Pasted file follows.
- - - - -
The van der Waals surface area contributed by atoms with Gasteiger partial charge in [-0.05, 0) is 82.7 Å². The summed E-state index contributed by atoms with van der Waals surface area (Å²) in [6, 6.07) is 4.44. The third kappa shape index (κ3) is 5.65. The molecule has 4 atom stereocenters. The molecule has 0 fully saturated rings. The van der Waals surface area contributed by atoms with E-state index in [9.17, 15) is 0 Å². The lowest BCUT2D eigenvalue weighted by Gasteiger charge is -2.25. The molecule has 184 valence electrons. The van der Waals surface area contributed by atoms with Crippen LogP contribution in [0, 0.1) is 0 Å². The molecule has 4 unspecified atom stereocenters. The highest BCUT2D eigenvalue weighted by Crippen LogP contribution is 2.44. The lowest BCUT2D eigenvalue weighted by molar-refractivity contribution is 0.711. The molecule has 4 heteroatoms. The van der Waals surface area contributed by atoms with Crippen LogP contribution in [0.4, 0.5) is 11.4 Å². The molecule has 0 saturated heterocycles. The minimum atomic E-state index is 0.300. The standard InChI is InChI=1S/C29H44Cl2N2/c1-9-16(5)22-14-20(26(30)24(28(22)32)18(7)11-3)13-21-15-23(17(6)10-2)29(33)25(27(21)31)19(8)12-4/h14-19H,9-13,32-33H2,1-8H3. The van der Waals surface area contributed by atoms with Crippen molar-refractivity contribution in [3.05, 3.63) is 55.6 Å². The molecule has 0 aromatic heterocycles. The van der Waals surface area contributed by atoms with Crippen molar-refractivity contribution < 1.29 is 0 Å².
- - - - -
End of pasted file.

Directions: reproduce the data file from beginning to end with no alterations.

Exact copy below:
The van der Waals surface area contributed by atoms with Gasteiger partial charge in [-0.05, 0) is 82.7 Å². The summed E-state index contributed by atoms with van der Waals surface area (Å²) in [6, 6.07) is 4.44. The third kappa shape index (κ3) is 5.65. The molecule has 4 atom stereocenters. The molecule has 0 fully saturated rings. The van der Waals surface area contributed by atoms with E-state index in [9.17, 15) is 0 Å². The lowest BCUT2D eigenvalue weighted by Gasteiger charge is -2.25. The molecule has 184 valence electrons. The van der Waals surface area contributed by atoms with Crippen LogP contribution in [0, 0.1) is 0 Å². The molecule has 4 unspecified atom stereocenters. The highest BCUT2D eigenvalue weighted by Crippen LogP contribution is 2.44. The lowest BCUT2D eigenvalue weighted by molar-refractivity contribution is 0.711. The molecule has 4 heteroatoms. The van der Waals surface area contributed by atoms with Crippen LogP contribution in [0.4, 0.5) is 11.4 Å². The molecule has 0 saturated heterocycles. The minimum atomic E-state index is 0.300. The standard InChI is InChI=1S/C29H44Cl2N2/c1-9-16(5)22-14-20(26(30)24(28(22)32)18(7)11-3)13-21-15-23(17(6)10-2)29(33)25(27(21)31)19(8)12-4/h14-19H,9-13,32-33H2,1-8H3. The van der Waals surface area contributed by atoms with Crippen molar-refractivity contribution in [3.05, 3.63) is 55.6 Å². The molecule has 0 aromatic heterocycles. The van der Waals surface area contributed by atoms with Crippen molar-refractivity contribution < 1.29 is 0 Å².